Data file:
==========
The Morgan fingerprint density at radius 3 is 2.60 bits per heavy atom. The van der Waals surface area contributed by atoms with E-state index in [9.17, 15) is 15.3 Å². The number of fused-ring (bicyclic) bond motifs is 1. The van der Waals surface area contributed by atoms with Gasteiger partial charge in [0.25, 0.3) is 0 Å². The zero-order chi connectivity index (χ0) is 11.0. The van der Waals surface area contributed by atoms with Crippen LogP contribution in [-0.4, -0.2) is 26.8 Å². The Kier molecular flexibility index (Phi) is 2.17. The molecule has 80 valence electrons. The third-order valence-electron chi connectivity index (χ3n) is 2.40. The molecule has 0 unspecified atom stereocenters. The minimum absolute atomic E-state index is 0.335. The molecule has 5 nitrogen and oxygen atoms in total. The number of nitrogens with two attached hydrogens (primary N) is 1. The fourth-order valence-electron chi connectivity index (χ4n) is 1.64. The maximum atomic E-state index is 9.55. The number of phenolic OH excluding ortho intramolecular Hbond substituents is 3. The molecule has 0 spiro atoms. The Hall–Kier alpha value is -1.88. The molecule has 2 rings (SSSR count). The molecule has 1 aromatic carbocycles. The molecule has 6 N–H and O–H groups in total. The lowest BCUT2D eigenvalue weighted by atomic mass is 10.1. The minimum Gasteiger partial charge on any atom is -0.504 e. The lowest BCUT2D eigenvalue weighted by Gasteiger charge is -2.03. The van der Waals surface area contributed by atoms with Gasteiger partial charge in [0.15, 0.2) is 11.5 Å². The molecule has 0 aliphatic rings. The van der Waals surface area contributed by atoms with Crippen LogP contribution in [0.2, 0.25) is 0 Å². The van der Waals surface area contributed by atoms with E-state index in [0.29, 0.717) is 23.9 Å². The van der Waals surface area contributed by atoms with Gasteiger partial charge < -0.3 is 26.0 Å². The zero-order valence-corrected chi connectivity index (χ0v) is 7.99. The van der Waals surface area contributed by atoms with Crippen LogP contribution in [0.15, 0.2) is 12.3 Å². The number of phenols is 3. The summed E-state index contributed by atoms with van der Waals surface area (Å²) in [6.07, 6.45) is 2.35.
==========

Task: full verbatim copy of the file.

The Morgan fingerprint density at radius 3 is 2.60 bits per heavy atom. The van der Waals surface area contributed by atoms with E-state index in [9.17, 15) is 15.3 Å². The number of fused-ring (bicyclic) bond motifs is 1. The van der Waals surface area contributed by atoms with Gasteiger partial charge in [0.25, 0.3) is 0 Å². The zero-order chi connectivity index (χ0) is 11.0. The van der Waals surface area contributed by atoms with Crippen LogP contribution in [-0.4, -0.2) is 26.8 Å². The Kier molecular flexibility index (Phi) is 2.17. The molecule has 80 valence electrons. The third-order valence-electron chi connectivity index (χ3n) is 2.40. The molecule has 0 unspecified atom stereocenters. The minimum absolute atomic E-state index is 0.335. The molecule has 5 nitrogen and oxygen atoms in total. The number of nitrogens with two attached hydrogens (primary N) is 1. The fourth-order valence-electron chi connectivity index (χ4n) is 1.64. The maximum atomic E-state index is 9.55. The number of phenolic OH excluding ortho intramolecular Hbond substituents is 3. The molecule has 0 spiro atoms. The Hall–Kier alpha value is -1.88. The molecule has 2 rings (SSSR count). The molecule has 1 aromatic carbocycles. The molecule has 6 N–H and O–H groups in total. The lowest BCUT2D eigenvalue weighted by atomic mass is 10.1. The minimum Gasteiger partial charge on any atom is -0.504 e. The lowest BCUT2D eigenvalue weighted by Gasteiger charge is -2.03. The van der Waals surface area contributed by atoms with Gasteiger partial charge in [0.15, 0.2) is 11.5 Å². The molecule has 0 aliphatic rings. The van der Waals surface area contributed by atoms with Crippen LogP contribution in [0.2, 0.25) is 0 Å². The van der Waals surface area contributed by atoms with E-state index in [0.29, 0.717) is 23.9 Å². The van der Waals surface area contributed by atoms with Gasteiger partial charge < -0.3 is 26.0 Å². The zero-order valence-corrected chi connectivity index (χ0v) is 7.99. The van der Waals surface area contributed by atoms with Crippen LogP contribution in [0.15, 0.2) is 12.3 Å². The number of phenols is 3. The summed E-state index contributed by atoms with van der Waals surface area (Å²) in [6.07, 6.45) is 2.35.